In 1910 Alcock moved to Perth to manage the family business there. About that time he began work on a model which some fifty years later was acknowledged by the Westland Aircraft Co. as the basis of the modern hovercraft. The working model of his device, tested successfully before government officials and the press in Perth in 1912 and later in Melbourne and Sydney, consisted of a wooden platform with an electric motor upon it which drove both a compressor and a propeller. From the compressor, air was pumped beneath the platform to provide a cushion of air, while the propeller provided motive power. Alcock called the method of travel 'floating traction' and hoped that his invention might be used in the outback. A provisional patent was taken out in 1914 but financial backing was lacking and the patent was allowed to lapse.

In 1917 Alcock returned to Melbourne with his wife and family and entered into partnership with Herbert del Cott. From 1923 the firm co-operated with the Foundation Co. of London in converting Melbourne's cable trams to electric traction. Alcock was also experimenting with a meat-defrosting process based on an earlier device by which he had seasoned timber for billiard tables by passing an alternating current through it. In 1923 he visited England and demonstrated his defrosting process at Smithfield Market, but despite wide interest it was not developed commercially apart from use by a few passenger liners.

In 1927 Alcock retired to England; the family had always been a close one, and the parents wished to join their son, who was studying at Cambridge, and their two daughters. For the next twenty-three years they lived in or near London but mainly at Surbiton, Surrey. Alcock continued to work on his defrosting process and in the mid-1930s designed a cabinet to disinfect library books, but most of his research was in the field of physics. During World War II he helped to manage a small engineering operation set up by his son-in-law to produce components for the Air Ministry.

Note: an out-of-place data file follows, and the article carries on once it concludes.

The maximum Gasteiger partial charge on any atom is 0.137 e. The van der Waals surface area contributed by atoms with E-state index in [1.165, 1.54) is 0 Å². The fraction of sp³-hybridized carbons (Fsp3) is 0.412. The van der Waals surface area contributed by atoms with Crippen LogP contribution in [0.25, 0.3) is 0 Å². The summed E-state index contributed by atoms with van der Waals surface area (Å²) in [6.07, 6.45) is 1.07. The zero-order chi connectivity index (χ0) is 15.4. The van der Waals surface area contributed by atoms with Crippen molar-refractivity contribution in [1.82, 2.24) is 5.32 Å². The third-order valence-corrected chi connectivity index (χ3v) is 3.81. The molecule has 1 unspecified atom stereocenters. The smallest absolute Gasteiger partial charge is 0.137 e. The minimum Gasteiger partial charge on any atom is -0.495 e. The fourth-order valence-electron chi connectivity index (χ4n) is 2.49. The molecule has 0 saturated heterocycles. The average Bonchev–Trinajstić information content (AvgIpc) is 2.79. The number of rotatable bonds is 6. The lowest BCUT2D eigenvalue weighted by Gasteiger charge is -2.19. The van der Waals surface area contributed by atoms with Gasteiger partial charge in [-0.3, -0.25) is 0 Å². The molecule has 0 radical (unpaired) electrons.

After moving to Budleigh Salterton near Exeter, about 1950, Alcock died at Exmouth on 1 February 1962; his wife died a month later.

Select Bibliography

  • A. Sutherland et al, Victoria and its Metropolis, vol 2 (Melb, 1888)
  • L. H. Hayward, The History of Air Cushion Vehicles (Lond, 1963)
  • Argus (Melbourne), 4 Oct 1886, 7 Nov 1892, 7 Aug 1912, 21 Jan 1924, 31 May 1941
  • Table Talk, 22 Sept 1893
  • Illustrated Australian News, 1 July 1896
  • West Australian, 3 June 1966
  • private information.

Citation details

G. B. Lincolne, 'Alcock, Alfred Upton (1865–1962)', Australian Dictionary of Biography, National Centre of Biography, Australian National University,, published first in hardcopy 1979, accessed online 23 May 2024.

This article was published in hardcopy in Australian Dictionary of Biography, Volume 7, (Melbourne University Press), 1979

View the front pages for Volume 7

© Copyright Australian Dictionary of Biography, 2006-2024

Life Summary [details]


22 September, 1865
Hawthorn, Melbourne, Victoria, Australia


1 February, 1962 (aged 96)
Exmouth, Devon, England

Religious Influence

Includes the religion in which subjects were raised, have chosen themselves, attendance at religious schools and/or religious funeral rites; Atheism and Agnosticism have been included.